knowing that he was required to register as a sex offender and failed to do so. He worked

as a contract employee for the Soliz Law Firm in Victoria, Texas and lived with the

Werner/Soliz family at the time he was sentenced. (See Dkt. No. 15 at ¶ 55.) Leslie

Werner represents him in this matter. The motion alleges that Jones’ inability to travel

outside the Southern District interferes with his employment by The Werner Law Group

and that he only earns minimum wage at that firm. The motion does not state to what

extent such travel is necessary for Jones’ position. The motion further claims that Jones is

unable to look for and secure other employment due to his supervised release; however,

the terms and conditions of his supervised release do not preclude a change of

employment. The conditions of Jones’ supervised release merely require that he regularly



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work at a lawful occupation and notify his probation officer 10 days before any job

change. (Dkt. No. 18 at 3.)



Finally, Jones complains that supervised release impairs his family relationships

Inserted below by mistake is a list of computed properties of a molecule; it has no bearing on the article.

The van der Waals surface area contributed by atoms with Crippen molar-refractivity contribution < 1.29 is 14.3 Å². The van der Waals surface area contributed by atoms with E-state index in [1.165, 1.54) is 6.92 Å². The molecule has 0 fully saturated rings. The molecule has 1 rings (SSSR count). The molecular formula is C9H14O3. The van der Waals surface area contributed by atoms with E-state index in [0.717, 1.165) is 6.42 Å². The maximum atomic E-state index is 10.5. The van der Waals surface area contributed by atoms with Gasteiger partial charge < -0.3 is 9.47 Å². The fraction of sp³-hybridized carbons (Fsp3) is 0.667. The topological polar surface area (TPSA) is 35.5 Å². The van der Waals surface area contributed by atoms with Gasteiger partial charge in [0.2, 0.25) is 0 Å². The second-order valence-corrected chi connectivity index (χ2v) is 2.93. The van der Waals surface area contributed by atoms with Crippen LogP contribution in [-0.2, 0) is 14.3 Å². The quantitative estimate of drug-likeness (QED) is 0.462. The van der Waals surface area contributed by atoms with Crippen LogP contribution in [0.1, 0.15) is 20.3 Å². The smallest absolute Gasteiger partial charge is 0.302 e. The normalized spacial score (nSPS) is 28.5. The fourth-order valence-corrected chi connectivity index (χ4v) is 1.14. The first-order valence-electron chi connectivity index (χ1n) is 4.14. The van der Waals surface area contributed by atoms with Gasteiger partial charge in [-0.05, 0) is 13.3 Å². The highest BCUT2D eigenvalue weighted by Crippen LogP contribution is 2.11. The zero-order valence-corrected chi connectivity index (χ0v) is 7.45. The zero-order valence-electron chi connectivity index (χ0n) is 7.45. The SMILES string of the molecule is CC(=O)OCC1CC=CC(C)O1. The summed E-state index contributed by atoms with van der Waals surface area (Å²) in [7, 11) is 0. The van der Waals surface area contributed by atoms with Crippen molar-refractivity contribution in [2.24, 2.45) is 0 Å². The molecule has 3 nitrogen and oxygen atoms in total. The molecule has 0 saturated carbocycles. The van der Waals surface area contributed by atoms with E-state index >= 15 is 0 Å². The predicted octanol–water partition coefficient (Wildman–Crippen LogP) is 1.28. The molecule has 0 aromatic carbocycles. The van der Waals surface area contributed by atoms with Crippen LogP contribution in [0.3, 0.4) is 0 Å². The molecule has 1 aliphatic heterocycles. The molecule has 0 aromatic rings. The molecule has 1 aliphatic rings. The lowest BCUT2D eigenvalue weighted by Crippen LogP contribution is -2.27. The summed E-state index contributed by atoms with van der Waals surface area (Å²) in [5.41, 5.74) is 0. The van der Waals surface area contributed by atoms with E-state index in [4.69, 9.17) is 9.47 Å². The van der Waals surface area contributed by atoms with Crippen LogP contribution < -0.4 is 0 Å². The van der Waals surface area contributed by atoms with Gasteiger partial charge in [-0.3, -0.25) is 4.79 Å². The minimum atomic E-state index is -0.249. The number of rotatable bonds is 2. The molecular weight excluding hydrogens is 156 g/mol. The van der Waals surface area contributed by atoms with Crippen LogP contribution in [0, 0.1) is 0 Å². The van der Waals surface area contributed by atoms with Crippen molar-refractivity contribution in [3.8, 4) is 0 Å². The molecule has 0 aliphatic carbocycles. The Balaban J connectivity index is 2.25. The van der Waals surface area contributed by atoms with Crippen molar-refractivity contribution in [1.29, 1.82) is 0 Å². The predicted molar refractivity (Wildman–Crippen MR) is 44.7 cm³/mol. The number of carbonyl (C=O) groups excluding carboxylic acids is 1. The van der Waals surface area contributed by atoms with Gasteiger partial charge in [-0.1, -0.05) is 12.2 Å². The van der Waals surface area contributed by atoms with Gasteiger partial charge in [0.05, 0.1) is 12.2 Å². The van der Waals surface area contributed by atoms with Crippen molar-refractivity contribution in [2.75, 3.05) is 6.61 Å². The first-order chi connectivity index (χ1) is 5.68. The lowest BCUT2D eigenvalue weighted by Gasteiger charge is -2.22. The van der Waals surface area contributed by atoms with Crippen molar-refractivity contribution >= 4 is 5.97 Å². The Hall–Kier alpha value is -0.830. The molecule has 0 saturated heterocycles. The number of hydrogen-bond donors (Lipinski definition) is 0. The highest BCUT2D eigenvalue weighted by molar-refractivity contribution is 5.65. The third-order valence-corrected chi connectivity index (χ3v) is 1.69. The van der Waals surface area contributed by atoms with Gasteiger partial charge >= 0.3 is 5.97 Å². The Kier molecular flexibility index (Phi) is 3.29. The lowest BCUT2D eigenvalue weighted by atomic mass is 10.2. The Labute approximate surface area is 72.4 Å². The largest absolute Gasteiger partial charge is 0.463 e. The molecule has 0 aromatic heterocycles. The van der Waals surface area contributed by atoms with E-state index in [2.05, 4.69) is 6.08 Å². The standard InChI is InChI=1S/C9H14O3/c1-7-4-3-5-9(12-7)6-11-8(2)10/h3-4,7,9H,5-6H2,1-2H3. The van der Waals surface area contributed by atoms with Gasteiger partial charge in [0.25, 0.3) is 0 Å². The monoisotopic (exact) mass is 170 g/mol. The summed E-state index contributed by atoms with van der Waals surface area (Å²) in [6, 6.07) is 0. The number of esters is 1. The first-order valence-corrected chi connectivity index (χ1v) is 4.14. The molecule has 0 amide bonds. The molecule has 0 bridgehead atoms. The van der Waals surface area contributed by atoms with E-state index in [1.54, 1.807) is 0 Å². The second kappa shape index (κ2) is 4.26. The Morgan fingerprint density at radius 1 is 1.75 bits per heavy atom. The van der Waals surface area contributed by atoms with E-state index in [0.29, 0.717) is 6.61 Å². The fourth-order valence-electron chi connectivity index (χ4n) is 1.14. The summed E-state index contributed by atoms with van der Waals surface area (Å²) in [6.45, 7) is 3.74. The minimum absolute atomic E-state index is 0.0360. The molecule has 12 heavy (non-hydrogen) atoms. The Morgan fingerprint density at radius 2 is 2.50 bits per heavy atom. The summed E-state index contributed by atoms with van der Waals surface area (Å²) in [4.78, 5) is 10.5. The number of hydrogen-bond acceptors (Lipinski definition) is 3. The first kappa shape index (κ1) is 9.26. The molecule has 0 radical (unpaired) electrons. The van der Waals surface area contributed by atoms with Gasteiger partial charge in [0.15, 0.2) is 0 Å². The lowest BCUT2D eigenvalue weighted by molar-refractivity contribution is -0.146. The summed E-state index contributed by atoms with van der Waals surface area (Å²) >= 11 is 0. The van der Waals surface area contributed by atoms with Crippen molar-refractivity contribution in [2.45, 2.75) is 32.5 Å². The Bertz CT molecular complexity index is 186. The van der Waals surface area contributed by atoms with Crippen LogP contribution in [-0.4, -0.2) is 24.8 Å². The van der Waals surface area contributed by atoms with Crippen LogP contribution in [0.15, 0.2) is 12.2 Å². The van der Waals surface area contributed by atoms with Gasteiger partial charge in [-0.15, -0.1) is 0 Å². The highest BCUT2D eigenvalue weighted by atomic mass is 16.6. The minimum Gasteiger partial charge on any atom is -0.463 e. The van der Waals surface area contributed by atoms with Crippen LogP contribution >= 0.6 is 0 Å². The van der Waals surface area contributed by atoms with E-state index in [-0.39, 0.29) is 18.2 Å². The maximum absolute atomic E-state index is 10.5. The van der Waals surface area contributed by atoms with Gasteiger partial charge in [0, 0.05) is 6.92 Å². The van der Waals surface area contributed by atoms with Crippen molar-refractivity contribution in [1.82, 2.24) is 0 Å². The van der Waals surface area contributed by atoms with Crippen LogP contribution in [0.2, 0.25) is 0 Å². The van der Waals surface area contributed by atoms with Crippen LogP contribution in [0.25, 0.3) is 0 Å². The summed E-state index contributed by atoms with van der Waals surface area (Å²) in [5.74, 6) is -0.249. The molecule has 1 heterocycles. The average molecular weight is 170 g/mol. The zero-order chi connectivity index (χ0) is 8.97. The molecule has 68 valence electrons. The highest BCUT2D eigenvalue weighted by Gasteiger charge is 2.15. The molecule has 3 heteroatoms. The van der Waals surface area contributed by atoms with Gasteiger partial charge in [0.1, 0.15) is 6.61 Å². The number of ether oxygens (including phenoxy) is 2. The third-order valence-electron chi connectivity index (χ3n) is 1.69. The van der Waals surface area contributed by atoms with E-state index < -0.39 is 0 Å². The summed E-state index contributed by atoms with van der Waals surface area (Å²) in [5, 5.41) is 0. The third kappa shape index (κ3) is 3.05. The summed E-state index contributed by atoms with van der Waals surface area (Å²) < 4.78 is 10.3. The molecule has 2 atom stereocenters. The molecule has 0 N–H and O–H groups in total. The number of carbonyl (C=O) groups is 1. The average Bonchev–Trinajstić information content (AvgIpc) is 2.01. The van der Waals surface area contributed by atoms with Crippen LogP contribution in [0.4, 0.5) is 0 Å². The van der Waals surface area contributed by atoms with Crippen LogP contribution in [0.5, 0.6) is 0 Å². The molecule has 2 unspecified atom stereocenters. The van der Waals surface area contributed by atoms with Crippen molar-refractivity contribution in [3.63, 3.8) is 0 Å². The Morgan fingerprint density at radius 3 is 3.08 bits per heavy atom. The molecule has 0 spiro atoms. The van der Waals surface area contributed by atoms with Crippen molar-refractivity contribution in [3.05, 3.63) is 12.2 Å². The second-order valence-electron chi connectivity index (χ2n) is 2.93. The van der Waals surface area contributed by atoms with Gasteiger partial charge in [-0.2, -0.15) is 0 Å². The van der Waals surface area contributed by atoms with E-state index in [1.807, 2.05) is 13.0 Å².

with relatives who live in the Western and Northern Districts of Texas and those who live

in North Dakota. When Jones was interviewed by the Probation Department, Jones did

not know how to contact his two sons who live in Indiana with their mother and had no

contact with his daughters or son who live with various other relatives in North Dakota.

(Dkt. No. 15 at ¶¶ 44-48.) Similarly, although Jones told Probation that he spoke to his

father on the telephone every weekend, he did not know his father’s telephone number.

(Id. at 43.)



Having considered Jones’ motion and the applicable law, the Court finds that

Jones has not shown that his circumstances have changed, such that termination of

supervision is warranted.

III. Conclusion



For the aforementioned reasons, Jones’ Motion to Reconsider Order Denying

Motion to Terminate Supervised Release (Dkt. No. 24) is DENIED.

It is so ORDERED.

SIGNED this 4th day of June, 2013.



































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SENIOR U.S. DISTRICT JUDGE

JOHN D. RAINEY